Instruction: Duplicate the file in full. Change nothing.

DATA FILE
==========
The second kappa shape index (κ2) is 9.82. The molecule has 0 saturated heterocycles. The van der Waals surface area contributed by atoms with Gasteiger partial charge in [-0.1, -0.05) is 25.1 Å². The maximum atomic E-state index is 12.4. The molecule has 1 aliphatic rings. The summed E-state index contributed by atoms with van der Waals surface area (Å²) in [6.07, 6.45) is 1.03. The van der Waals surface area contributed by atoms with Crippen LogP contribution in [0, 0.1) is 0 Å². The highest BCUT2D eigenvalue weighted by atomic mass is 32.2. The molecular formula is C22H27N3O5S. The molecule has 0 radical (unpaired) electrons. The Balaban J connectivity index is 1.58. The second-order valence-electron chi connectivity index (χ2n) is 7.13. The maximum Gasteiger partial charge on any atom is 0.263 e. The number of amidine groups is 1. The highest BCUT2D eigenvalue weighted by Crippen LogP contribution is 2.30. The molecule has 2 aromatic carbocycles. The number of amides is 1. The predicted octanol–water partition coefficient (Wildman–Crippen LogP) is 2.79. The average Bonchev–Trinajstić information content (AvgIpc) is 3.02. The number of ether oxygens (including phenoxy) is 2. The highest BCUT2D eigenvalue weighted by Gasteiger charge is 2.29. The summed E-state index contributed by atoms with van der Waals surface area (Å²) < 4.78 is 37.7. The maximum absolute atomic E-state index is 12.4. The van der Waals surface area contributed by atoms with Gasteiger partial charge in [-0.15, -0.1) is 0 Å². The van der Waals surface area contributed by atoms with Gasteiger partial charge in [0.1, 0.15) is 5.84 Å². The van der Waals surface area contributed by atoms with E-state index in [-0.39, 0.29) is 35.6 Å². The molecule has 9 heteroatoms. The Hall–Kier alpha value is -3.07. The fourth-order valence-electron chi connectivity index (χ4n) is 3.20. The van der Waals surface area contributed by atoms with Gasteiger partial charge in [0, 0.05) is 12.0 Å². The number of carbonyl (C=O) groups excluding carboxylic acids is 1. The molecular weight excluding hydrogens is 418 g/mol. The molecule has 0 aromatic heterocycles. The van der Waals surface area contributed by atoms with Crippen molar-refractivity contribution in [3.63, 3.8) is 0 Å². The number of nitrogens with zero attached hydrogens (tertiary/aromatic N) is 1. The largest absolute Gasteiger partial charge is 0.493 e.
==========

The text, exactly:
The second kappa shape index (κ2) is 9.82. The molecule has 0 saturated heterocycles. The van der Waals surface area contributed by atoms with Gasteiger partial charge in [-0.1, -0.05) is 25.1 Å². The maximum atomic E-state index is 12.4. The molecule has 1 aliphatic rings. The summed E-state index contributed by atoms with van der Waals surface area (Å²) in [6.07, 6.45) is 1.03. The van der Waals surface area contributed by atoms with Crippen LogP contribution in [0, 0.1) is 0 Å². The highest BCUT2D eigenvalue weighted by atomic mass is 32.2. The molecular formula is C22H27N3O5S. The molecule has 0 radical (unpaired) electrons. The Balaban J connectivity index is 1.58. The second-order valence-electron chi connectivity index (χ2n) is 7.13. The maximum Gasteiger partial charge on any atom is 0.263 e. The number of amidine groups is 1. The highest BCUT2D eigenvalue weighted by Crippen LogP contribution is 2.30. The molecule has 2 aromatic carbocycles. The number of amides is 1. The predicted octanol–water partition coefficient (Wildman–Crippen LogP) is 2.79. The average Bonchev–Trinajstić information content (AvgIpc) is 3.02. The number of ether oxygens (including phenoxy) is 2. The highest BCUT2D eigenvalue weighted by Gasteiger charge is 2.29. The summed E-state index contributed by atoms with van der Waals surface area (Å²) < 4.78 is 37.7. The maximum absolute atomic E-state index is 12.4. The van der Waals surface area contributed by atoms with Gasteiger partial charge in [-0.15, -0.1) is 0 Å². The van der Waals surface area contributed by atoms with Gasteiger partial charge in [0.1, 0.15) is 5.84 Å². The van der Waals surface area contributed by atoms with E-state index in [-0.39, 0.29) is 35.6 Å². The molecule has 9 heteroatoms. The Hall–Kier alpha value is -3.07. The fourth-order valence-electron chi connectivity index (χ4n) is 3.20. The van der Waals surface area contributed by atoms with Gasteiger partial charge in [0, 0.05) is 12.0 Å². The number of carbonyl (C=O) groups excluding carboxylic acids is 1. The molecular weight excluding hydrogens is 418 g/mol. The molecule has 0 aromatic heterocycles. The van der Waals surface area contributed by atoms with Crippen molar-refractivity contribution in [3.63, 3.8) is 0 Å². The number of nitrogens with zero attached hydrogens (tertiary/aromatic N) is 1. The largest absolute Gasteiger partial charge is 0.493 e.